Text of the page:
Fugee, this year’s offering from the Third Wall Academy, explores the hardships of being an orphan refugee with its ensemble cast of young actors.

Fugee is explicitly the fictional story of the arrival of Kojo (Patrick Bugby), a 14 year old refugee from Côte d’Ivoire orphaned by violence, in his English-speaking destination country and the dehumanizing treatment the bureaucracy metes out to him there.

The script of this show is quite complex, jumping through time before and immediately after a particular moment of crisis in Kojo’s experience. Crisp transitions and strong presence by the actors tie the narrative together, and bring it to life in a series of powerful moments on stage.

The cast does a great job as an ensemble, particularly in the consistently distinct evocation of several characters by many of the actors; after the structure of the show becomes clear, and we are introduced to the characters, I appreciated the strong physicality of each character as a clue to identify which part of the story we were transported to next.

Photograph courtesy of Third Wall Academy
Photograph courtesy of Third Wall Academy

The moments shown between Ara (Helen Thai) and Kojo are particularly poignant in their execution. That relationship develops before our eyes through really excellent dialogue, and is then made explicit by each character in such a way that their words show us more about what we have already noticed.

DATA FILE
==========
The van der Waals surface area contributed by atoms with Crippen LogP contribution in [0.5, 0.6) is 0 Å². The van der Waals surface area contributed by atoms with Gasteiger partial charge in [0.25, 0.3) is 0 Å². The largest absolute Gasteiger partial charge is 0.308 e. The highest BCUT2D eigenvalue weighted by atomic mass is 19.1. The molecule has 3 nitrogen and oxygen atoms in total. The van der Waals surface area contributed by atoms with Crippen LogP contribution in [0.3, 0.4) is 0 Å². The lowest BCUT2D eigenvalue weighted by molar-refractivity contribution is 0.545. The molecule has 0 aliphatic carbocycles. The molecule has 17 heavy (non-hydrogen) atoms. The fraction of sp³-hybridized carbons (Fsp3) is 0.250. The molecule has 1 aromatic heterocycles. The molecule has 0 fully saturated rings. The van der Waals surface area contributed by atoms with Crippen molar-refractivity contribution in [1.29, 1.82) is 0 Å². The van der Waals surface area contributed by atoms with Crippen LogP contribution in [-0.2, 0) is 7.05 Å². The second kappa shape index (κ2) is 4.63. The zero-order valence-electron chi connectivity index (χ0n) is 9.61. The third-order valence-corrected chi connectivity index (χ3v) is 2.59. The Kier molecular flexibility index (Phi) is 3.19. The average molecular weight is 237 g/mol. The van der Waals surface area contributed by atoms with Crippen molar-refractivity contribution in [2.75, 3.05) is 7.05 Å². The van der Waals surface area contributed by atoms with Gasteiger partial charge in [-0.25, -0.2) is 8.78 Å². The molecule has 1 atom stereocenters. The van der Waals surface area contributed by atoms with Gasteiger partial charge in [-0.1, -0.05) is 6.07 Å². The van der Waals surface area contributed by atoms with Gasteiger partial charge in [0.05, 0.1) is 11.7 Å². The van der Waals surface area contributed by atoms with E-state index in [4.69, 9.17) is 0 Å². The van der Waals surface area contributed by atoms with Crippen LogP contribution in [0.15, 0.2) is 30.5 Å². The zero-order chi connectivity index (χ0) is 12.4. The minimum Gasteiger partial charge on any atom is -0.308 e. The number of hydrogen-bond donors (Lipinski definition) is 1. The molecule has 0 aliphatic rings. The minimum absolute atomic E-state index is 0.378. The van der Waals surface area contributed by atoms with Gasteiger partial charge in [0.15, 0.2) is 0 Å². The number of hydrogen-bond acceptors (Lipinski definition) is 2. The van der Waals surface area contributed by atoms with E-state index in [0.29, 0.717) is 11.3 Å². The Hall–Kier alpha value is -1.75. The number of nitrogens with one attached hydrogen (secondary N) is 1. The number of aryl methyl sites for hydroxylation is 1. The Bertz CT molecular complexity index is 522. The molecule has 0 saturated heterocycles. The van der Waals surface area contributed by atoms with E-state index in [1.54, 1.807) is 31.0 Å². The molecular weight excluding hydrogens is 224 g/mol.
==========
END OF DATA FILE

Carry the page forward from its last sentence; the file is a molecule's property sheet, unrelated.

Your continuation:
I do have some conflicting feelings about some of the ways the script chooses to work. In particular, the meta-theatrical introductions to each character, which are by turns amusing and somewhat unnecessary. For example, Cheung’s (Adrien Pike) meta-introduction serves his character very well by giving him another opportunity to make jokes and charm us, but in general, I don’t find this strategy strengthened our understanding of the rest of the characters. I think it is important to give each child their opportunity to explain themselves, but I’m not sure they all need to remind us that actors are playing them in order to accomplish this. It seems to me that the meta aspect of this show, while amusing, doesn’t really serve to enhance either the exploration or the development of its point.

Overall, the show tells a story that makes me want to know more about what it’s like to be a refugee, which seems to be one of its goals, while also making me think hard about the motivations and choices that lead each of the characters to the place they occupy at the end. It’s a solid piece that contributes to the ongoing dialogue about human rights and injustice with a nuanced story and strong performances in its telling.


Wes Babcock

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